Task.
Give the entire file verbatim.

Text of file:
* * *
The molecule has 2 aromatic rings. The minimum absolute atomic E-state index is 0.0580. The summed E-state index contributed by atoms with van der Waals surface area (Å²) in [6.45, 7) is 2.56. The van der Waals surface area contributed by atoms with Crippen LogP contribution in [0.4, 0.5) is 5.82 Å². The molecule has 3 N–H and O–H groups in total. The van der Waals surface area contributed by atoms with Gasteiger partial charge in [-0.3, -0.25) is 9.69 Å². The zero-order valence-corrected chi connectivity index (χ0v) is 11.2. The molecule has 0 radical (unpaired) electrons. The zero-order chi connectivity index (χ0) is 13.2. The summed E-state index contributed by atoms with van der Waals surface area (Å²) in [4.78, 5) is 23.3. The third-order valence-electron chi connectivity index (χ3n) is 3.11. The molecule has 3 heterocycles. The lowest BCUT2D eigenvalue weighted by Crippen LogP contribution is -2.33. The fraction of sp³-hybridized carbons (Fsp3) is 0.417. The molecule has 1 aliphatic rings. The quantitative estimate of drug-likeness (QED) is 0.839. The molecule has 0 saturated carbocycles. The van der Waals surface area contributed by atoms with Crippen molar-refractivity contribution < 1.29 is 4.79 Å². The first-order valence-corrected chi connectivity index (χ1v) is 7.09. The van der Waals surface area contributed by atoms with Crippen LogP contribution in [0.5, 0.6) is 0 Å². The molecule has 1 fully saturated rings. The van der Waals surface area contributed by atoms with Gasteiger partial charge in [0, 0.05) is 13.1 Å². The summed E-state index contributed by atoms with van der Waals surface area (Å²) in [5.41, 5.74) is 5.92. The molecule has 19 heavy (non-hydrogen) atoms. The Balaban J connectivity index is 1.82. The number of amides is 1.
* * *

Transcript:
The molecule has 2 aromatic rings. The minimum absolute atomic E-state index is 0.0580. The summed E-state index contributed by atoms with van der Waals surface area (Å²) in [6.45, 7) is 2.56. The van der Waals surface area contributed by atoms with Crippen LogP contribution in [0.4, 0.5) is 5.82 Å². The molecule has 3 N–H and O–H groups in total. The van der Waals surface area contributed by atoms with Gasteiger partial charge in [-0.3, -0.25) is 9.69 Å². The zero-order valence-corrected chi connectivity index (χ0v) is 11.2. The molecule has 0 radical (unpaired) electrons. The zero-order chi connectivity index (χ0) is 13.2. The summed E-state index contributed by atoms with van der Waals surface area (Å²) in [4.78, 5) is 23.3. The third-order valence-electron chi connectivity index (χ3n) is 3.11. The molecule has 3 heterocycles. The lowest BCUT2D eigenvalue weighted by Crippen LogP contribution is -2.33. The fraction of sp³-hybridized carbons (Fsp3) is 0.417. The molecule has 1 aliphatic rings. The quantitative estimate of drug-likeness (QED) is 0.839. The molecule has 0 saturated carbocycles. The van der Waals surface area contributed by atoms with Crippen molar-refractivity contribution < 1.29 is 4.79 Å². The first-order valence-corrected chi connectivity index (χ1v) is 7.09. The van der Waals surface area contributed by atoms with Crippen LogP contribution in [0.5, 0.6) is 0 Å². The molecule has 1 fully saturated rings. The van der Waals surface area contributed by atoms with Gasteiger partial charge in [0, 0.05) is 13.1 Å². The summed E-state index contributed by atoms with van der Waals surface area (Å²) in [5.41, 5.74) is 5.92. The molecule has 19 heavy (non-hydrogen) atoms. The Balaban J connectivity index is 1.82. The number of amides is 1.